A review of Zigzag through the Bitter-Orange Trees by Ersi Sotiropoulos

Sotiropoulos draws her minor characters sharply. The staff of the hospital with its charismatic Dr. Kalotychos, the nursing staff, and the patients – described unsympathetically but realistically as monsters – constitutes the closed, stifling world of the ill and their attendants and Sotiropoulos misses no detail to draw the minor hell of the
hospital world.

Reviewed by Bob Williams

Zigzag through the Bitter-Orange Trees
by Ersi Sotiropoulos
Interlink Books
2007, ISBN 1-56656-661-4, $24.95, 234 pages

Ersi Sotiropoulos has written many books, only a few of which have appeared in English. These have had little fanfare or general attention. This is a great loss to discriminating readers for she has a stature surpassing that of many better-known writers and she deserves a wider audience.

Zigzag is a freewheeling exercise in absurdity as told by the voices of a quartet of characters. Lia, dying from a rare disease – a disease invented by Sotiropoulos – enlists her brother Sid to revenge her on Sotiris, a male nurse with an unpleasant manner. Nina is a young girl to whom Sotiris exposes himself when he is on a home visit to his village. As a budding writer she becomes the spokesperson for Sotiropoulos. These four voices power the story in a plot that is disciplined but not ostentatiously purposive. It is Sotiropoulis’ great distinction that she can unfold the events of Zigzag suspensefully with each page a surprise for the reader.

She does not shun coincidence and the neat mesh of events creates its own statement on the nature of the novel and of writing fiction. Lia, Sid, Sotiris, and Nina are as carefully drawn as they need to be and no more. This gives them a flexibility that fits the requirements of Sotiropoulos’ plot gracefully as she progresses from relationship to relationship with shifting and showy results. Lia’s illness becomes the shifting ground on which the story slides feverishly from event to event and constitutes the background of insecurity and doubt that surrounds Sid’s every act.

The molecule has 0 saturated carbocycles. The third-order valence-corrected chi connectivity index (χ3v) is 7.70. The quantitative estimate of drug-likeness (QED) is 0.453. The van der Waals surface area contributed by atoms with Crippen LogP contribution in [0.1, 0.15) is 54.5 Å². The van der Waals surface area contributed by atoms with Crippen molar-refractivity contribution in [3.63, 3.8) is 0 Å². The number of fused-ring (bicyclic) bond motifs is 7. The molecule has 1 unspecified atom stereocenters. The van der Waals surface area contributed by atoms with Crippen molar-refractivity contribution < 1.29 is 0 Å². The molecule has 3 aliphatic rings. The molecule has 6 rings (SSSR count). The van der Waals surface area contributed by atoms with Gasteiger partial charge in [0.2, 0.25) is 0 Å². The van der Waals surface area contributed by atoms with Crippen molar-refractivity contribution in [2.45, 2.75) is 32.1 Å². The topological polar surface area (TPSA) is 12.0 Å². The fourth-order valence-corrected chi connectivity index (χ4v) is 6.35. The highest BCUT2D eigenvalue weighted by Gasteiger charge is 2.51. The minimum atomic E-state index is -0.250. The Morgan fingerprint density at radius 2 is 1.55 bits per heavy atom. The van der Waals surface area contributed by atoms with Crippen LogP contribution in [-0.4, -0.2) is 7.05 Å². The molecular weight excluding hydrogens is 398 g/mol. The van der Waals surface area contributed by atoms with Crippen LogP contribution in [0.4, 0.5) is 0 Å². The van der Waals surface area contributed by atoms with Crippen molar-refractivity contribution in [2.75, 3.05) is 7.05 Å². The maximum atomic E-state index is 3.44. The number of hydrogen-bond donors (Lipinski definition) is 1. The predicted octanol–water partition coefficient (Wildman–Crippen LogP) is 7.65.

Sid’s revenge on Sotiris is ingenious and consists in unloading on him a surly mynah bird. To do this he has to lead a double life and in the intensity with which he pursues his purpose, he loses Juliet who turns up in Sotiris’ life and becomes his fiancé.

Sotiropoulos draws her minor characters sharply. The staff of the hospital with its charismatic Dr. Kalotychos, the nursing staff, and the patients – described unsympathetically but realistically as monsters – constitutes the closed, stifling world of the ill and their attendants and Sotiropoulos misses no detail to draw the minor hell of the
hospital world.

Unlike many authors who come to us English speakers from relatively unknown parts of the earth, Sotiropoulos makes no attempt to bring before us in any obvious way the locale of her world. She makes no deliberate attempt at specificity of color and place, but the difference arises naturally from the story itself and the reader is vividly aware of the setting, partly like our own thanks (?) to global Americanization and partly and undeniably exotic.

This is a swiftly paced book that is easy to read but has a staying power in the reader’s mind that marks it as the work of an imaginative writer of genius. Unreservedly recommended.

About the Reviewer: Bob Williams is retired and lives in a small town with his wife, dogs and a cat. He has been collecting books all his life, and has done freelance writing, mostly on classical music. His principal interests are James Joyce, Jane Austen and Homer. His writings, two books and a number of short articles on Joyce, can be accessed at: http://www.grand-teton.com/service/Persons_Places

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